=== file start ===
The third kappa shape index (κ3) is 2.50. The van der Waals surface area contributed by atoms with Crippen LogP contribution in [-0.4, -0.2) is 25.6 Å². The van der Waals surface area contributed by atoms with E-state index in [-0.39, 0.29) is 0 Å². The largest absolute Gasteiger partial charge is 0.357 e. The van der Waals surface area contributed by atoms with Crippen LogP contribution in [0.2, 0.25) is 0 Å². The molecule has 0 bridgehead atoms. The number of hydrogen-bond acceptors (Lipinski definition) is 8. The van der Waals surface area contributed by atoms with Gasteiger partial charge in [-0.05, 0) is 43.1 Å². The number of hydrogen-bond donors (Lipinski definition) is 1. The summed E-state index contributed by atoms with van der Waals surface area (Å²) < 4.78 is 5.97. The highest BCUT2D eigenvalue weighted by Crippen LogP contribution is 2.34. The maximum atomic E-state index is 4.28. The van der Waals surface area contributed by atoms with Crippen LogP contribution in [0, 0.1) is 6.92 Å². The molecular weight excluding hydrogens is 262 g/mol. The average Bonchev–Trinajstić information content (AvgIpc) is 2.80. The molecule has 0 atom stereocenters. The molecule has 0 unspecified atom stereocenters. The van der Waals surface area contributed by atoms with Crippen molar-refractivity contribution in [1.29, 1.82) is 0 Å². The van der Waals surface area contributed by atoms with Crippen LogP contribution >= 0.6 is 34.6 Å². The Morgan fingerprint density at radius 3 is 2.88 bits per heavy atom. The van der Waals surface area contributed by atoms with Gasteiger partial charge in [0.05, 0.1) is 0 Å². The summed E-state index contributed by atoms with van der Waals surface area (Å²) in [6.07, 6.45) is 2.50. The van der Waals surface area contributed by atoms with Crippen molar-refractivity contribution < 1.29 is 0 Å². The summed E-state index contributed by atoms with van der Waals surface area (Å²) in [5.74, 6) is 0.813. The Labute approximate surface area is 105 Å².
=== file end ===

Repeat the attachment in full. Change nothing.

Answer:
The third kappa shape index (κ3) is 2.50. The van der Waals surface area contributed by atoms with Crippen LogP contribution in [-0.4, -0.2) is 25.6 Å². The van der Waals surface area contributed by atoms with E-state index in [-0.39, 0.29) is 0 Å². The largest absolute Gasteiger partial charge is 0.357 e. The van der Waals surface area contributed by atoms with Crippen LogP contribution in [0.2, 0.25) is 0 Å². The molecule has 0 bridgehead atoms. The number of hydrogen-bond acceptors (Lipinski definition) is 8. The van der Waals surface area contributed by atoms with Gasteiger partial charge in [-0.05, 0) is 43.1 Å². The number of hydrogen-bond donors (Lipinski definition) is 1. The summed E-state index contributed by atoms with van der Waals surface area (Å²) < 4.78 is 5.97. The highest BCUT2D eigenvalue weighted by Crippen LogP contribution is 2.34. The maximum atomic E-state index is 4.28. The van der Waals surface area contributed by atoms with Crippen LogP contribution in [0, 0.1) is 6.92 Å². The molecular weight excluding hydrogens is 262 g/mol. The average Bonchev–Trinajstić information content (AvgIpc) is 2.80. The molecule has 0 atom stereocenters. The molecule has 0 unspecified atom stereocenters. The van der Waals surface area contributed by atoms with Crippen molar-refractivity contribution in [1.29, 1.82) is 0 Å². The van der Waals surface area contributed by atoms with Crippen LogP contribution >= 0.6 is 34.6 Å². The Morgan fingerprint density at radius 3 is 2.88 bits per heavy atom. The van der Waals surface area contributed by atoms with Gasteiger partial charge in [0.05, 0.1) is 0 Å². The summed E-state index contributed by atoms with van der Waals surface area (Å²) in [6.07, 6.45) is 2.50. The van der Waals surface area contributed by atoms with Crippen molar-refractivity contribution < 1.29 is 0 Å². The summed E-state index contributed by atoms with van der Waals surface area (Å²) in [5.74, 6) is 0.813. The Labute approximate surface area is 105 Å².